3. To send the sick and wounded of the enemy to a neutral state, with its consent and on condition that they shall be interned by the neutral state until the close of hostilities.
Art. 3. After every engagement the belligerent who remains in possession of the field of battle shall take measures to search for the wounded and to protect the wounded and dead from spoliation and ill treatment.
He will see that a careful examination is made of the bodies of the dead prior to their interment or incineration.
ART. 4. As soon as possible each belligerent shall forward to the authorities of their country or army the military tokens, or badges of identification, found upon the bodies of the dead, together with a list of the sick and wounded taken in charge by him.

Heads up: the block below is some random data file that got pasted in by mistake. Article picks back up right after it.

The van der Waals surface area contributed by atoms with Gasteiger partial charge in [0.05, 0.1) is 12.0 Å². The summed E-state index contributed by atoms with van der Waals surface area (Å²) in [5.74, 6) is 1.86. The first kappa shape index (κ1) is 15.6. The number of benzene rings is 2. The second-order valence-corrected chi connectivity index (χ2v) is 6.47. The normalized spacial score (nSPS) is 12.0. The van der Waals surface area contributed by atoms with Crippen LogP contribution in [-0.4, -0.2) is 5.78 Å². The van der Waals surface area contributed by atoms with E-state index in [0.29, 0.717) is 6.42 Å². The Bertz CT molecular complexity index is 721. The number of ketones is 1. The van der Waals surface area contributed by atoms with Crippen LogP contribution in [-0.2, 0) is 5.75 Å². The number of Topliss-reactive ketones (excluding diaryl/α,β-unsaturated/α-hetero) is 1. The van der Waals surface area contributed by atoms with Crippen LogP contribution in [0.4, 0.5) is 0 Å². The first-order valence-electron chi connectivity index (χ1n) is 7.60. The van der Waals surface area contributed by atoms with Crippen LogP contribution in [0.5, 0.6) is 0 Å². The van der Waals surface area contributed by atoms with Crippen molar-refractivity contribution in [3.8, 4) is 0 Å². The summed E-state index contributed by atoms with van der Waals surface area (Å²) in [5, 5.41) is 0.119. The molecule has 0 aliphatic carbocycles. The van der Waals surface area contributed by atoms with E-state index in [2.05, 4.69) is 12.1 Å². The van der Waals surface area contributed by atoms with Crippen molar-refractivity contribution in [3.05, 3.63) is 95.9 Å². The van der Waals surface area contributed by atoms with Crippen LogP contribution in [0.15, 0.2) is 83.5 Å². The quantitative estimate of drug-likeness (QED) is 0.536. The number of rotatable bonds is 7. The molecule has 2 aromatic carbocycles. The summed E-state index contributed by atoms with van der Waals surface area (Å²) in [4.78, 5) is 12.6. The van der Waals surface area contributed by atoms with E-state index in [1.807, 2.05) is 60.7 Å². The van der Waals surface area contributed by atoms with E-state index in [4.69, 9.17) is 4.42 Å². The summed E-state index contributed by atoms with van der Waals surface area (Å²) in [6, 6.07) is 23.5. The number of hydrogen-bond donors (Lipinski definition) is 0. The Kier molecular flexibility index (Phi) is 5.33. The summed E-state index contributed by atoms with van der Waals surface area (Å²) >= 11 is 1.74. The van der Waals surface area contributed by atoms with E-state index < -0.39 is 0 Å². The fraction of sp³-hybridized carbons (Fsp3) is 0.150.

Belligerents will keep each other mutually advised of internments and transfers, together with admissions to hospitals and deaths which occur among the sick and wounded in their hands. They will collect all valuable personal belongings, letters, etc., which are found upon the field of battle, or have been left by the wounded or by those who have died in sanitary formations or other establishments, for transmission to interested persons through the authorities of their own country.
ART. 5. The military authority may make an appeal to the charitable zeal of the inhabitants to receive and, under his supervision, to care for the sick and wounded of the armies, granting to persons responding to such appeals special protection and certain immunities.